It is written Wednesday is mail bag day so here we go….
Good Soldiering: A reminder that Paul Annacone, Genie Bouchard, Steve Weissman and I do pregame shows on the Tennis Channel every morning at 9am ET.
Pandemic year aside, isn’t this the most open US Open for men and women in, I don’t know, ever?
Jason, Austin, Texas
Yes, this is the most open open. My favorite stats from week one: There was one seeded former winner in the women’s race. And it was Emma Raducanu. And there were five unseeded past winners. (And it would have been a sixth had Angie Kerber not been withdrawn, expect murmurs.) Coming outside the top 100 (as qualifiers are) from a year that saw the champion enter the tournament as a qualifier. We’ve had little clarity since then. And for a change, the men’s draw is also a yawning possibility.
Here’s a point to note that we discussed on air this morning: The outlier here is that there are four players with 20+ majors who routinely hit the business end of the majors. This is an unprecedented concentration of dominance. The outlier isn’t: “In a field of 128 players, there are many possibilities and permutations.”
I’ve read your column every week since 2000 and have never written to your “tennis mailbag” before. I just read your US Open tips and you broke your own cardinal rule, not just once but TWICE. “Nobody is privileged to win a major until they’ve won a major,” yet both your women’s and men’s selections are seeking their first slam. I think you came up with this guideline after making this mistake a few times. Short memory or new rule? Thanks very much!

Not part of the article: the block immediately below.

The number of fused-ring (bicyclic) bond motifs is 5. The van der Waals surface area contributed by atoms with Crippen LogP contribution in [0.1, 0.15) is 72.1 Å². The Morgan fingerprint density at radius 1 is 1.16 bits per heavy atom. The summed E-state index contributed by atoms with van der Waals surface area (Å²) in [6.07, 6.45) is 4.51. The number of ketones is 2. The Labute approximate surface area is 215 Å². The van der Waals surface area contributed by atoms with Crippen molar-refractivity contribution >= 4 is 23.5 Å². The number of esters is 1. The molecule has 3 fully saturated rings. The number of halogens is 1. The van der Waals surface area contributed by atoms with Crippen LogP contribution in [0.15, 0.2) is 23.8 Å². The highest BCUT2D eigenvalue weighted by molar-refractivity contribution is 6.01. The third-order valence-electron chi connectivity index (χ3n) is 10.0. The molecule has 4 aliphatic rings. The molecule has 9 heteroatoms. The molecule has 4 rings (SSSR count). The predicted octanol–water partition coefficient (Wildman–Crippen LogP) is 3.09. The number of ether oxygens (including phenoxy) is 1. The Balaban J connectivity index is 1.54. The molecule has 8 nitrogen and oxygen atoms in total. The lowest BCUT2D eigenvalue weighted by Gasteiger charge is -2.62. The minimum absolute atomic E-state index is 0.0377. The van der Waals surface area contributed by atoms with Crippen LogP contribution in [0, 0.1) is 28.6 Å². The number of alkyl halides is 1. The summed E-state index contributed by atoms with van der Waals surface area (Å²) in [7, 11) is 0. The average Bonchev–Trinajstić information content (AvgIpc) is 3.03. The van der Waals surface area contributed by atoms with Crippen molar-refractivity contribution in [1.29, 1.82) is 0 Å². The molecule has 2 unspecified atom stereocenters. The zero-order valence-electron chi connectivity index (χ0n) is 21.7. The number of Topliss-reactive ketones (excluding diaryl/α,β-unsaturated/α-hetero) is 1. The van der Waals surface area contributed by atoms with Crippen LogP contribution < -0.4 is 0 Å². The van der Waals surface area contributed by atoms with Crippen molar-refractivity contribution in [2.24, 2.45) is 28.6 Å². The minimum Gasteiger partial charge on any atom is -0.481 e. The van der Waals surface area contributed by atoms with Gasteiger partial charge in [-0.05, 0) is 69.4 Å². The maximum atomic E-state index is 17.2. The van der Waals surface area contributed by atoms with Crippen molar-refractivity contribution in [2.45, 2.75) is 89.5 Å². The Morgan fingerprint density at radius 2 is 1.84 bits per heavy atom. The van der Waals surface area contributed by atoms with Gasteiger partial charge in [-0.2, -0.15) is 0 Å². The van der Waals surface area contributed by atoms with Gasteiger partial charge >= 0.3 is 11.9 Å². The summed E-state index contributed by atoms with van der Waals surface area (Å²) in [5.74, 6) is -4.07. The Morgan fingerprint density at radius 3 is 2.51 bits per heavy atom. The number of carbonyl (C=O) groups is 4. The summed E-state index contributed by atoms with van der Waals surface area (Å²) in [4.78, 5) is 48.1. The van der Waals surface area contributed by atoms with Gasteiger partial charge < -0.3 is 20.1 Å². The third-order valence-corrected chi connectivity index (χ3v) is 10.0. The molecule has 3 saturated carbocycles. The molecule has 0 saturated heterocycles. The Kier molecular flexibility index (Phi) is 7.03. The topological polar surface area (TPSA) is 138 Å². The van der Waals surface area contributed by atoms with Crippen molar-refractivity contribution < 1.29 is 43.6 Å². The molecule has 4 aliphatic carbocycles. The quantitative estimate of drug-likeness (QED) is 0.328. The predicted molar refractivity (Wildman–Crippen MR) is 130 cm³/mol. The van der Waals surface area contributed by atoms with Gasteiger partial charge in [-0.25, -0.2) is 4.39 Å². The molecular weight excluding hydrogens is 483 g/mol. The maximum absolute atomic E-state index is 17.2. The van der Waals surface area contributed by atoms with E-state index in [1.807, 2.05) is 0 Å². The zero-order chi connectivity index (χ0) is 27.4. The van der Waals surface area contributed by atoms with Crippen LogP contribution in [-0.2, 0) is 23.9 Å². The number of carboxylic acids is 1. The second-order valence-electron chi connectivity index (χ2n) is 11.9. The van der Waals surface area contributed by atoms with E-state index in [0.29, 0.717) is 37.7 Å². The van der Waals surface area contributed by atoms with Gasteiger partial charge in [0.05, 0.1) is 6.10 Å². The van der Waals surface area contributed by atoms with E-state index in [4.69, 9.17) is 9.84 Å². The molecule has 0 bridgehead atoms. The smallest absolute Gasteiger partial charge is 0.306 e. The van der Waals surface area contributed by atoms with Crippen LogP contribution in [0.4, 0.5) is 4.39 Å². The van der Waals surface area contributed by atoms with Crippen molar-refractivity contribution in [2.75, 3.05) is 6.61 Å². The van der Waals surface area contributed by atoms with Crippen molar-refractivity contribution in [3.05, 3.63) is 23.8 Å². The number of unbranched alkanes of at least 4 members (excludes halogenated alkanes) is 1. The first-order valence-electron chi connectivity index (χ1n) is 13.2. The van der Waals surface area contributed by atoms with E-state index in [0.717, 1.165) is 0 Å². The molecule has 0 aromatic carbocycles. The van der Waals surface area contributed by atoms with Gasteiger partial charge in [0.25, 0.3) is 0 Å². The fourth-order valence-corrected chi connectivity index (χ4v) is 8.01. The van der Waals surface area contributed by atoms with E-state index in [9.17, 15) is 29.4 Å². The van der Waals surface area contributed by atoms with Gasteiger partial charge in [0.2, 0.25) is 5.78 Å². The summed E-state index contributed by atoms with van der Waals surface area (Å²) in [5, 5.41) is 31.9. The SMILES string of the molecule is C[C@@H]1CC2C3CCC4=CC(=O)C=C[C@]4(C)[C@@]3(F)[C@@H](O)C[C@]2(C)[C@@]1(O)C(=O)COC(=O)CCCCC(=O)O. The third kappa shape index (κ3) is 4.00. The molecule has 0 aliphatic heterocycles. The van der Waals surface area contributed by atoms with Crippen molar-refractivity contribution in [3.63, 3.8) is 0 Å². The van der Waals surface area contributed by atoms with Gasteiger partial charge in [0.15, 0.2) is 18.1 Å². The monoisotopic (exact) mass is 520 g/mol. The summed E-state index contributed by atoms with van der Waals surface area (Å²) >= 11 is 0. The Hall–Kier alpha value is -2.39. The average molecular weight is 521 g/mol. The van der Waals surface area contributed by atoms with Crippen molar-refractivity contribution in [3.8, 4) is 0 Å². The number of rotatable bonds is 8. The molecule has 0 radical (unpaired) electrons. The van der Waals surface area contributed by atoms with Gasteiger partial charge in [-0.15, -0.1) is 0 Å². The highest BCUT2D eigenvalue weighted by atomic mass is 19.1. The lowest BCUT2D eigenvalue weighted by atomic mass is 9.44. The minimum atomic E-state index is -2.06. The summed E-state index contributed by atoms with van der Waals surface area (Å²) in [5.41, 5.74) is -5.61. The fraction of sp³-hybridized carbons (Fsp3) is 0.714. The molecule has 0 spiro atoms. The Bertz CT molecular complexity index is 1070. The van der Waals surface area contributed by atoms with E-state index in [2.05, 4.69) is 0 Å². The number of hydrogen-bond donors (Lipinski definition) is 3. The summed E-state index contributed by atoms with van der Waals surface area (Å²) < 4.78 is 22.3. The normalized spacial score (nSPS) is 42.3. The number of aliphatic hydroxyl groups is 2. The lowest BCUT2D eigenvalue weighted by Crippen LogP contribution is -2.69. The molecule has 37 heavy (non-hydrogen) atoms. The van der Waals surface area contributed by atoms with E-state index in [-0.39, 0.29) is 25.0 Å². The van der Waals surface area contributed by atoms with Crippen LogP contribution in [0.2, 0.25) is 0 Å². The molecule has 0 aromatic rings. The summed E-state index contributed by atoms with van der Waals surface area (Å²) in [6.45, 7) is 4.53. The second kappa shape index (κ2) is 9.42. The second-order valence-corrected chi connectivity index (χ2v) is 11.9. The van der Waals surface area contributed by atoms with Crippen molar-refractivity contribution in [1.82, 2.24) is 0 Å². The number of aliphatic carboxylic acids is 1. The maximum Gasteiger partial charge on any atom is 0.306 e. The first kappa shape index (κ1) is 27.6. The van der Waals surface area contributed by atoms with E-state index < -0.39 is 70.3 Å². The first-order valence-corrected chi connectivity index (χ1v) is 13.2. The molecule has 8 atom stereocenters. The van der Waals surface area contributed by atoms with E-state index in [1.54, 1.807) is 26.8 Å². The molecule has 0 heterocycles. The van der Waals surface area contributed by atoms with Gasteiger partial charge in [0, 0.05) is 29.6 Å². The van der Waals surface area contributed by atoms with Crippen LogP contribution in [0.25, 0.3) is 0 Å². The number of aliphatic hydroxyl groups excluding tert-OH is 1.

“All norms are suspended in these extraordinary times.” “Former champions/contenders” are a small subset, particularly on the men’s side. If we follow that rule, I assume you vote Nadal, winner as is of every match he’s played at a Major this year. You could also pick Medvedev, the defending champion. On the women’s side? Swiatek is the front runner. Halep is already outside. Rybakina won the previous major. Realistically who else?
I’ve been following all of Serena’s coverage and have come across one word being thrown around: “drama.” Serena loves the drama! She likes drama on the court! Anyone think that’s a compliment? I’m pretty sure “Drama Queen” is an insult. I can’t recall anyone saying Connors was dramatic as he fed on the energy of the crowd on his last run at the US Open, or speaking of Agassi drama at his farewell US Open. It just feels like another gender-biased smack on a champion who’s spent his career trying to overcome comments like that. Am I overlooking too much of seeing that word in every other article?
Paul Haskins, Wilmington, NC
I say this as a middle-aged white man…but I’ve seen worse microaggressions.* A) Because Serena herself has spoken out about her flair for theatrics. If you knew the idea of ”dramatic” was anathema, it would be one thing. But the fact that she alluded to it gives us pause. b) Between/under their matchesher long career her clothesthe fact that her life was literally turned into Hollywood drama…there’s some supporting evidence for the term, too.